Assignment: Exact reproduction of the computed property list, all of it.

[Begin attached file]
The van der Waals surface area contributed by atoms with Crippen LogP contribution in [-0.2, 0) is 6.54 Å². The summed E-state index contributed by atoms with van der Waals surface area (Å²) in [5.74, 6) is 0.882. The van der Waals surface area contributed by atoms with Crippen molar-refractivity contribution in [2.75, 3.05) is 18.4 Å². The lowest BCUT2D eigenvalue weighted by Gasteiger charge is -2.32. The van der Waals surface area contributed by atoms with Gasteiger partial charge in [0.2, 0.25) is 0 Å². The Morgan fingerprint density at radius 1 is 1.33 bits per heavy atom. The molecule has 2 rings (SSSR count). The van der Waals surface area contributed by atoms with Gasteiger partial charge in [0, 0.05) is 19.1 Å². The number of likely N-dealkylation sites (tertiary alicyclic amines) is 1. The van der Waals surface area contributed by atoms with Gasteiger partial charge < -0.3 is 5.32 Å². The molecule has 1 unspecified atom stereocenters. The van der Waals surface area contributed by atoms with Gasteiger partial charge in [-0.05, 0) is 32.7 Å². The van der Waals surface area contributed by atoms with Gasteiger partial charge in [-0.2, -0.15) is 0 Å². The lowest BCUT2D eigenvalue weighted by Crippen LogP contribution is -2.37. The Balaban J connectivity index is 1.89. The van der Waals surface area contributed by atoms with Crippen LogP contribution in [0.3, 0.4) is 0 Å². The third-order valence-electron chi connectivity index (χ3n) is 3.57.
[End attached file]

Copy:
The van der Waals surface area contributed by atoms with Crippen LogP contribution in [-0.2, 0) is 6.54 Å². The summed E-state index contributed by atoms with van der Waals surface area (Å²) in [5.74, 6) is 0.882. The van der Waals surface area contributed by atoms with Crippen molar-refractivity contribution in [2.75, 3.05) is 18.4 Å². The lowest BCUT2D eigenvalue weighted by Gasteiger charge is -2.32. The van der Waals surface area contributed by atoms with Gasteiger partial charge in [0.2, 0.25) is 0 Å². The Morgan fingerprint density at radius 1 is 1.33 bits per heavy atom. The molecule has 2 rings (SSSR count). The van der Waals surface area contributed by atoms with Gasteiger partial charge in [0, 0.05) is 19.1 Å². The number of likely N-dealkylation sites (tertiary alicyclic amines) is 1. The van der Waals surface area contributed by atoms with Gasteiger partial charge < -0.3 is 5.32 Å². The molecule has 1 unspecified atom stereocenters. The van der Waals surface area contributed by atoms with Gasteiger partial charge in [-0.05, 0) is 32.7 Å². The van der Waals surface area contributed by atoms with Gasteiger partial charge in [-0.2, -0.15) is 0 Å². The lowest BCUT2D eigenvalue weighted by Crippen LogP contribution is -2.37. The Balaban J connectivity index is 1.89. The van der Waals surface area contributed by atoms with Crippen LogP contribution in [0.3, 0.4) is 0 Å². The third-order valence-electron chi connectivity index (χ3n) is 3.57.